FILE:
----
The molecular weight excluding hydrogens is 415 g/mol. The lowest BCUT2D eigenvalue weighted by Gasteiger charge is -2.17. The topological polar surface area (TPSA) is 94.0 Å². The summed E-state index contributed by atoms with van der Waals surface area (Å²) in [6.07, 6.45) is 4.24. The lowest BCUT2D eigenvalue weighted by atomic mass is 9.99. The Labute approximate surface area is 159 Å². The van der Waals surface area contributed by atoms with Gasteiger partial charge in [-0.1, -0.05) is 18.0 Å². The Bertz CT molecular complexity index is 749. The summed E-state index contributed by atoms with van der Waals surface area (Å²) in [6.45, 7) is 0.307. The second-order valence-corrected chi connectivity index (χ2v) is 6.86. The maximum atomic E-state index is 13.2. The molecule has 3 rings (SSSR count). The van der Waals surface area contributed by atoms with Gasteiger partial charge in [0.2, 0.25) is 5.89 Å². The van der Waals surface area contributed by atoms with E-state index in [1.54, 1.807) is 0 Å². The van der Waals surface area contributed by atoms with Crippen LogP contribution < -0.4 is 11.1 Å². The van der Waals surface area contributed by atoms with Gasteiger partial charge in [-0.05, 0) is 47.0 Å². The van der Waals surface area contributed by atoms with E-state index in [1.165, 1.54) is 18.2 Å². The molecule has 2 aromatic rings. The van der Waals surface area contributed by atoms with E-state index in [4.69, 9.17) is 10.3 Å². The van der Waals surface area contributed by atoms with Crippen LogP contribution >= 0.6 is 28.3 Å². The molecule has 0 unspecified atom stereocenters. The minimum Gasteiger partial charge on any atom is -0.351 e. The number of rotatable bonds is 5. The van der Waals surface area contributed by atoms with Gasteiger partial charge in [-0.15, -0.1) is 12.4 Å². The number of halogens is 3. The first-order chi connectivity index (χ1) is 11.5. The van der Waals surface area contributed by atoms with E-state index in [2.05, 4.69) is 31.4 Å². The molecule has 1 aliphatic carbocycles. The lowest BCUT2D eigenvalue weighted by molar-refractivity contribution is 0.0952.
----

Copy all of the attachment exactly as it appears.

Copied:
The molecular weight excluding hydrogens is 415 g/mol. The lowest BCUT2D eigenvalue weighted by Gasteiger charge is -2.17. The topological polar surface area (TPSA) is 94.0 Å². The summed E-state index contributed by atoms with van der Waals surface area (Å²) in [6.07, 6.45) is 4.24. The lowest BCUT2D eigenvalue weighted by atomic mass is 9.99. The Labute approximate surface area is 159 Å². The van der Waals surface area contributed by atoms with Gasteiger partial charge in [-0.1, -0.05) is 18.0 Å². The Bertz CT molecular complexity index is 749. The summed E-state index contributed by atoms with van der Waals surface area (Å²) in [6.45, 7) is 0.307. The second-order valence-corrected chi connectivity index (χ2v) is 6.86. The maximum atomic E-state index is 13.2. The molecule has 3 rings (SSSR count). The van der Waals surface area contributed by atoms with Gasteiger partial charge in [0.2, 0.25) is 5.89 Å². The van der Waals surface area contributed by atoms with E-state index in [1.54, 1.807) is 0 Å². The van der Waals surface area contributed by atoms with Crippen LogP contribution < -0.4 is 11.1 Å². The van der Waals surface area contributed by atoms with Gasteiger partial charge in [-0.05, 0) is 47.0 Å². The van der Waals surface area contributed by atoms with E-state index in [1.165, 1.54) is 18.2 Å². The molecule has 2 aromatic rings. The van der Waals surface area contributed by atoms with E-state index in [4.69, 9.17) is 10.3 Å². The van der Waals surface area contributed by atoms with Crippen LogP contribution >= 0.6 is 28.3 Å². The molecule has 0 unspecified atom stereocenters. The minimum Gasteiger partial charge on any atom is -0.351 e. The number of rotatable bonds is 5. The van der Waals surface area contributed by atoms with Gasteiger partial charge in [-0.15, -0.1) is 12.4 Å². The number of halogens is 3. The first-order chi connectivity index (χ1) is 11.5. The van der Waals surface area contributed by atoms with E-state index in [2.05, 4.69) is 31.4 Å². The molecule has 1 aliphatic carbocycles. The lowest BCUT2D eigenvalue weighted by molar-refractivity contribution is 0.0952.